Review: Letters from (South) AmericaVilla's letters often illuminate his life, and occasionally illuminate his music. Peppercorn's book presents this as well as can be expected, but in the end these are not Mozart's letters to his family.
Reviewed work(s): The Villa-Lobos Letters by Lisa M. Peppercorn; Villa-Lobos
The Musical Times, Vol. 138, No. 1858 (Dec., 1997), pp. 18-20
But Mellers is a really good music critic, and a really good writer. I ended up getting an awful lot of pleasure from this three-page review article, and I learned about Villa-Lobos's music as well.
"Villa-Lobos countered Latin exuberance with Latin passivity, accepting the chaos of the contemporary scene since anything was grist to his voracious mill. He was even less self-critical than were Milhaud and Koechlin: which is why his music impresses most when it is most fortuitous."Meller's insights are thick on the ground here. I start to quote them, and then I realize I'd need to include the whole three pages. The Musical Times might not appreciate that. But here's a good one:
"Villa-Lobos was a crossover artist long before the genre had been invented. As a lad in the streets of Rio he joined with his mates in jam-sessions wherein any number of performers, using any instruments that came to hand, improvised at random, with no more than a pulse, a metrical pattern, a chord sequence, or a snatch of half-remembered tune to keep them going, if not together."and here is Mellers' virtuoso list of Villa's influences:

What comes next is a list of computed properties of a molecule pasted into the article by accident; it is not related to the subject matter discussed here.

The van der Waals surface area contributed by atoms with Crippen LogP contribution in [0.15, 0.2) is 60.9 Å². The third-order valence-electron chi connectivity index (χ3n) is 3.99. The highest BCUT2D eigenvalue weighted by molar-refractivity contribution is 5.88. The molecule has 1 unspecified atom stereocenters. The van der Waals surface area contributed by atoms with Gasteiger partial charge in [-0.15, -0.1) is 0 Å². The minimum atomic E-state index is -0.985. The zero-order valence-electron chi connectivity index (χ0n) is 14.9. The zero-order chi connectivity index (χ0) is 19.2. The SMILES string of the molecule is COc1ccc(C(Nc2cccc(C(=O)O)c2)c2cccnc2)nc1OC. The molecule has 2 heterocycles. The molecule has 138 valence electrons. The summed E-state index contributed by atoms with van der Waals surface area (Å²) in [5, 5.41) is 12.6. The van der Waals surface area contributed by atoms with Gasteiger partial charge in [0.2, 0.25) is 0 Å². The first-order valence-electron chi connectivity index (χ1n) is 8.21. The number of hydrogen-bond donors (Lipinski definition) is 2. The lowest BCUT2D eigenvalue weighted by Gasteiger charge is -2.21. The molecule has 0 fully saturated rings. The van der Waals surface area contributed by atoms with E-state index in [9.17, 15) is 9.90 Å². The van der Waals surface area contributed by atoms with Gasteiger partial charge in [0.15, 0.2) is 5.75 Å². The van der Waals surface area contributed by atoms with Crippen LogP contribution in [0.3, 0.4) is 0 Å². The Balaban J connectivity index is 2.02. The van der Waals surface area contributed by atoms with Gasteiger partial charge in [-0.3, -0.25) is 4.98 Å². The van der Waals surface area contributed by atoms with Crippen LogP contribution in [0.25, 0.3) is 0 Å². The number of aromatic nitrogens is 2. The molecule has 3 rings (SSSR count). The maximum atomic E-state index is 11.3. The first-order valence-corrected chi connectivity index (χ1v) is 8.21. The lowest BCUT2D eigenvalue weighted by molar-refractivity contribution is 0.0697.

"...traces of Renaissance ecclesiastical polyphony (at which some Amerindians became oddly proficient), of Spanish zarzuela, Portuguese fado, Italian romantic opera and popular song, French vaudeville and cafe-concert, plus a few pockets of familiar Teutonic classics and a substratum of Victorian and Edwardian British salon music. Entangled with this European detritus was a Negroid strain precipitated from the slave trade, including the germs of jazz: which in turn linked up with the mechanised media culture of the United States. Whereas in the work of Europeans such as Janacek, Bartok, and Stravinsky primitivism was absorbed into civilised traditions, in Latin America the sundry layers coexisted, side by side. So Villa-Lobos's imagination teemed with musical images of the Brazilian jungle, of the lost Indian cities, of Portuguese and Spanish colonisations, and of the North American skyscraper and roadhouse."Wilfrid Mellers was an extraordinary scholar; read the obituary that was printed in The Times Online after his death in 2005. I was struck by how widespread Mellers' interests were, both as a writer and a composer. The only book of his that I know is the 2001 Singing in the Wilderness: Music and the Ecology in the 20th Century, which includes a chapter on Villa-Lobos. I look forward to reading more Mellers. Just the titles are great enough: